A linguistic representation is a representation of a language sign or of an aspect of it in some visual medium, typically in writing. The representation is linguistic in the sense of ‘based on a theory and a method of linguistics’. As always, the language sign may be of any complexity; a whole discourse, conversation or text are included.

The methodological status of the piece of text represented, viz. as a piece of data (constituting linguistic evidence; Lehmann 2004) or as an example (illustrating some statement), may make a difference for the style of representation.

Linguistic representations occur chiefly in the following contexts:

  1. edition of a text
  2. example inserted in a metalinguistic context
    • embedded in the running text
    • formatted as a separate block.

Levels of representation

The two fundamental aspects of the language sign are its significans and its significatum. They found distinct semiotic levels and different methodological levels of representation. Leaving aside combinations of representations (s. below), any single representation can only render one of them. However, by convention, the sign as a whole may be represented by its significans, since this is its perceptible side and the representation is a perceptible object, too. This generates a potential ambiguity, as a given representation might mean the whole sign or only its significans. This distinction is made by notational conventions, especially by the types of brackets shown in the following table.

Linguistic representations
semiotic levelmethodological levelaspectexample
1significansphoneticsauditory: form of utterance tokens[ˈgnɔ́ɔtʰisauˈtɔ́n]
2phonologyauditory: systematic form/gnôːtʰisawtón/
3orthographywritten: speech community formΓνῶθισεαυτόν.
4transcriptionwritten: form in metalanguage<Gnṓthiseautón!>
5signmorphophonemicsmorphological structure{gnôː-tʰise=awt-ón}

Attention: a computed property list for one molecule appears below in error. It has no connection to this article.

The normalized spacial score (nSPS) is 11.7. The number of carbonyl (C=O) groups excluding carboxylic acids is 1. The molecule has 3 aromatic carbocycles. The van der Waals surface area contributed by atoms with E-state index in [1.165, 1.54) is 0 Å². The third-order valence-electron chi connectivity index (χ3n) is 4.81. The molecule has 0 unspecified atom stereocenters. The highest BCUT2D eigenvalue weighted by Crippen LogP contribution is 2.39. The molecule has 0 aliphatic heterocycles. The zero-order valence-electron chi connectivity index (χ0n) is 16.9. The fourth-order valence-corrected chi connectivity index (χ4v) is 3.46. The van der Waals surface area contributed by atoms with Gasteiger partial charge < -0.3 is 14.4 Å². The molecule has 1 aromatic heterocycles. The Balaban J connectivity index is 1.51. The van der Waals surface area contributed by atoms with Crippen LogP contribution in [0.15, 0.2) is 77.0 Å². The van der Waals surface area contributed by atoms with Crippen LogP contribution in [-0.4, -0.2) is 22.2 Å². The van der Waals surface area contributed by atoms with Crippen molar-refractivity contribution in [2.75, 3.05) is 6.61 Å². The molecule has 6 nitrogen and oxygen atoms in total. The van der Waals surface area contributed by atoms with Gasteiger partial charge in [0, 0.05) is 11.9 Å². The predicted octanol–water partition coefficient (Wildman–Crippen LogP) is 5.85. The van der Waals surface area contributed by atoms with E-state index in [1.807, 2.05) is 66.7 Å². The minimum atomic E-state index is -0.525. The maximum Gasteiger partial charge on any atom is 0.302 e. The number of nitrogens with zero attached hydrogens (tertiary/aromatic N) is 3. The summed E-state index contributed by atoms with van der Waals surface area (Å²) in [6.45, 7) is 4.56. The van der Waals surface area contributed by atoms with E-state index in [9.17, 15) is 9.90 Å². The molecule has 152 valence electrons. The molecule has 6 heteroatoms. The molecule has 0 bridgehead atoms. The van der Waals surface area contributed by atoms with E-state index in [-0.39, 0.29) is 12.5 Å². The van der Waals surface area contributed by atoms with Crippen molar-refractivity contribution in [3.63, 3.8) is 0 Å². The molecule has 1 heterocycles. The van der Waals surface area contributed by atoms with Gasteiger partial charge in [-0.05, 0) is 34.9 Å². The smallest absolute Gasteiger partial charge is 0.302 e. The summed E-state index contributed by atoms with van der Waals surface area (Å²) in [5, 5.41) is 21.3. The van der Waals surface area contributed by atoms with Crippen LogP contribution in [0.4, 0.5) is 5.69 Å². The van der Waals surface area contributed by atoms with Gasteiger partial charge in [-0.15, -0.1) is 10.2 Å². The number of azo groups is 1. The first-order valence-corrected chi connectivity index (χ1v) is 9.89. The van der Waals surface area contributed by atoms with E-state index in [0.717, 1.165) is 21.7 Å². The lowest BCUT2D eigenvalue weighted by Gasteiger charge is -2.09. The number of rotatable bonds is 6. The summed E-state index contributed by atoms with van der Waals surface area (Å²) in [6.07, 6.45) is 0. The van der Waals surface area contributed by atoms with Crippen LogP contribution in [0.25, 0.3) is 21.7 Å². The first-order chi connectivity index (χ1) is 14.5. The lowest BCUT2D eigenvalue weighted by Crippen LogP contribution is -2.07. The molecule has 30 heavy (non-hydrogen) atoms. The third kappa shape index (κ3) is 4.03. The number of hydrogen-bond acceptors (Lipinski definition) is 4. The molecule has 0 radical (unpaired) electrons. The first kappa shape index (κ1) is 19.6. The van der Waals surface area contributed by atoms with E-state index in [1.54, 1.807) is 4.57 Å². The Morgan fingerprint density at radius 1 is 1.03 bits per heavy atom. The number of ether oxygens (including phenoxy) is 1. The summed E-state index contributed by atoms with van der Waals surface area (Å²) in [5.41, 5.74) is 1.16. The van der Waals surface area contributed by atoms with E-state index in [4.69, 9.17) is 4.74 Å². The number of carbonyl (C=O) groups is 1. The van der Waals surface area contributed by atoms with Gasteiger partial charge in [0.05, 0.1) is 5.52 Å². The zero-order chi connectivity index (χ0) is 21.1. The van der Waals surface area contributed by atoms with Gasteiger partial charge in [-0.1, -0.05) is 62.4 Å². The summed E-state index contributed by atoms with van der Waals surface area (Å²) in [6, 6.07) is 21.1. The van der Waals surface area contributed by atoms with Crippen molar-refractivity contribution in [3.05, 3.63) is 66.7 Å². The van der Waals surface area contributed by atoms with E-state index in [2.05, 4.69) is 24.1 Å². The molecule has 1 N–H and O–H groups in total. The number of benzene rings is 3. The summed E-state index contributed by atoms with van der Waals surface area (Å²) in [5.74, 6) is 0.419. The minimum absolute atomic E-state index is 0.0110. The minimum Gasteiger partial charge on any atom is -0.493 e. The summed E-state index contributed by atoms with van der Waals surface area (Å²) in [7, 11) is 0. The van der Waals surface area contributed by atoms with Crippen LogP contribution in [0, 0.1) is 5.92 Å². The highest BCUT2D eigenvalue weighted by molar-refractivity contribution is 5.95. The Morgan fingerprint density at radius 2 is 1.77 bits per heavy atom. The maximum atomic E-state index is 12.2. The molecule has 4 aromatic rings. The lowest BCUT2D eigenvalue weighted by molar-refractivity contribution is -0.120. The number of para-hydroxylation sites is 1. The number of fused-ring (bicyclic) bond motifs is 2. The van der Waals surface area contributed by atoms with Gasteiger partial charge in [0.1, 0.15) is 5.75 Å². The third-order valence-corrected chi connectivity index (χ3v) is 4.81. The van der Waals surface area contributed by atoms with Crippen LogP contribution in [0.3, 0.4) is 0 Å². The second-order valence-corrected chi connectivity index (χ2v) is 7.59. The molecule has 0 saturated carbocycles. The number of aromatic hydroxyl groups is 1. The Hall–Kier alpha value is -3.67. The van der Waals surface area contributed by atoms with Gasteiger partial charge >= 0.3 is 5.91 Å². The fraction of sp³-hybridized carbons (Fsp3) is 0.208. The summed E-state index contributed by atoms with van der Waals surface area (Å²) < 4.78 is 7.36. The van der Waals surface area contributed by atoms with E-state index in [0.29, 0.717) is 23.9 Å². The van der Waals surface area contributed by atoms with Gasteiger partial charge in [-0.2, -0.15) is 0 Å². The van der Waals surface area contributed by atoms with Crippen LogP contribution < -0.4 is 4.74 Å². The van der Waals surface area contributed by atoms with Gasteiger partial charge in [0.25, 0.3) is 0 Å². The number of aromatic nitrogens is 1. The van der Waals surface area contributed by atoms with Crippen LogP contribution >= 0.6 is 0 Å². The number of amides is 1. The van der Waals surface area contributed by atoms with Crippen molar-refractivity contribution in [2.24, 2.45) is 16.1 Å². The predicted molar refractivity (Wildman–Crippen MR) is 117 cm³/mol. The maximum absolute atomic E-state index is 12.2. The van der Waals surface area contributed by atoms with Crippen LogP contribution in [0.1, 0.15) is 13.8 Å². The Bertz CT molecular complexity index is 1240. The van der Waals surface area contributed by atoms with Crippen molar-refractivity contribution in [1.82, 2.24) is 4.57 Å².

6morphologymeaning of
7syntaxsyntactic structure[[[gnôː-tʰi]V[se=awt-ón]NP]VP]S
8significatumsemanticstranslation in metalanguageKnow thyself!

This enumeration of methodological levels is far from complete: a prosodic, a discourse representation, a semantic representation and several others could be mentioned in addition.

Linguistic representations are embedded in a metalinguistic context. The following are worth mentioning:

Combination of representations

Some linguistic representations are more than one-dimensional. For instance, a tree diagram is two-dimensional, and so is a discourse representation of conversation analysis. All of the representations in the above table are one-dimensional (disregarding diacritics). Several of them may combine in a multilineal representation of one piece of text, essentially as displayed in the table.

A multilineal linguistic representation does take the form of a table (Lieb & Drude 2000). The table rows are constituted by different representation levels. The columns usually separate word forms. This typically holds for representations which display grammatical properties of the piece of text, including a morphological glossing. In such cases, a word-by-word alignment of the lines applies to levels #5 - 7 of the table. Two of the levels are normally exempt from alignment by such grammatical units, viz. #1 and 8.

The order of the lines in a multilineal representation is generally from significans to significatum, again as in the above table. In particular, levels #5, 6 and 8 come in this order.


Lehmann, Christian 2004, “Data in linguistics.” The Linguistic Review 21(3/4):275-310. [download ]..

Lieb, Hans-Heinrich & Drude, Sebastian 2000, Advanced glossing: A language documentation format. Berlin: Technische Universität (Working Papers).